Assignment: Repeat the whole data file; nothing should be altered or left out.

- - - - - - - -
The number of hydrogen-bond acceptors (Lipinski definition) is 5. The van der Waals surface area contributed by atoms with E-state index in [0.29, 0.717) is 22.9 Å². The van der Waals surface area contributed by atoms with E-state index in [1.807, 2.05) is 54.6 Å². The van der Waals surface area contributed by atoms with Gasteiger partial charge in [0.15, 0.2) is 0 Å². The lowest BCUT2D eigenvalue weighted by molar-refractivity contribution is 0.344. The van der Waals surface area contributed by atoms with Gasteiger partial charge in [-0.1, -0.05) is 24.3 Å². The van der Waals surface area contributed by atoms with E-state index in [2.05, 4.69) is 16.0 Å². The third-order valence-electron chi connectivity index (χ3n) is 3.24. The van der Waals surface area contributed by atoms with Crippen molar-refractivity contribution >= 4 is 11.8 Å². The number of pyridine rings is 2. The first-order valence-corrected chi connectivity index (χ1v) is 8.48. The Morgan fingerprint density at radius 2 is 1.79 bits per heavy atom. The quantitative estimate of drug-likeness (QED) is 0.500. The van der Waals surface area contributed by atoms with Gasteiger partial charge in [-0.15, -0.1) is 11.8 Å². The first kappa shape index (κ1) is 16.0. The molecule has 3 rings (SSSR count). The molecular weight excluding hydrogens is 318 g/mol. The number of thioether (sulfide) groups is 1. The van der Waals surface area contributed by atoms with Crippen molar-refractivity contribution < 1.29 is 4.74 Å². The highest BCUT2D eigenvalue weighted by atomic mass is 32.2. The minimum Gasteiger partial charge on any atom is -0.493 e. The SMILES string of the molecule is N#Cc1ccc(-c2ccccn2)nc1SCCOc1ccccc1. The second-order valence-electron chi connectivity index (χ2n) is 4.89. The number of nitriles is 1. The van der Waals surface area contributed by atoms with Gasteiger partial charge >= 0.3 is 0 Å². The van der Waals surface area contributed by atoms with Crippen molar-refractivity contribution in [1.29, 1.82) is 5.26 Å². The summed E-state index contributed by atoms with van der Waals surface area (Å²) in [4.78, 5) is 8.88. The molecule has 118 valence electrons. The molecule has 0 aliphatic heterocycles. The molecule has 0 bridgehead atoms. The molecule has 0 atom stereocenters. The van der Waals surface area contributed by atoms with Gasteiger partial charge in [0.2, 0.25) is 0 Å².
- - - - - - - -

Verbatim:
The number of hydrogen-bond acceptors (Lipinski definition) is 5. The van der Waals surface area contributed by atoms with E-state index in [0.29, 0.717) is 22.9 Å². The van der Waals surface area contributed by atoms with E-state index in [1.807, 2.05) is 54.6 Å². The van der Waals surface area contributed by atoms with Gasteiger partial charge in [0.15, 0.2) is 0 Å². The lowest BCUT2D eigenvalue weighted by molar-refractivity contribution is 0.344. The van der Waals surface area contributed by atoms with Gasteiger partial charge in [-0.1, -0.05) is 24.3 Å². The van der Waals surface area contributed by atoms with E-state index in [2.05, 4.69) is 16.0 Å². The third-order valence-electron chi connectivity index (χ3n) is 3.24. The van der Waals surface area contributed by atoms with Crippen molar-refractivity contribution >= 4 is 11.8 Å². The number of pyridine rings is 2. The first-order valence-corrected chi connectivity index (χ1v) is 8.48. The Morgan fingerprint density at radius 2 is 1.79 bits per heavy atom. The quantitative estimate of drug-likeness (QED) is 0.500. The van der Waals surface area contributed by atoms with Gasteiger partial charge in [-0.15, -0.1) is 11.8 Å². The first kappa shape index (κ1) is 16.0. The molecule has 3 rings (SSSR count). The molecular weight excluding hydrogens is 318 g/mol. The number of thioether (sulfide) groups is 1. The van der Waals surface area contributed by atoms with Crippen molar-refractivity contribution < 1.29 is 4.74 Å². The highest BCUT2D eigenvalue weighted by atomic mass is 32.2. The minimum Gasteiger partial charge on any atom is -0.493 e. The SMILES string of the molecule is N#Cc1ccc(-c2ccccn2)nc1SCCOc1ccccc1. The second-order valence-electron chi connectivity index (χ2n) is 4.89. The number of nitriles is 1. The van der Waals surface area contributed by atoms with Gasteiger partial charge >= 0.3 is 0 Å². The van der Waals surface area contributed by atoms with Crippen molar-refractivity contribution in [1.29, 1.82) is 5.26 Å². The summed E-state index contributed by atoms with van der Waals surface area (Å²) in [4.78, 5) is 8.88. The molecule has 118 valence electrons. The molecule has 0 aliphatic heterocycles. The molecule has 0 bridgehead atoms. The molecule has 0 atom stereocenters. The van der Waals surface area contributed by atoms with Gasteiger partial charge in [0.2, 0.25) is 0 Å².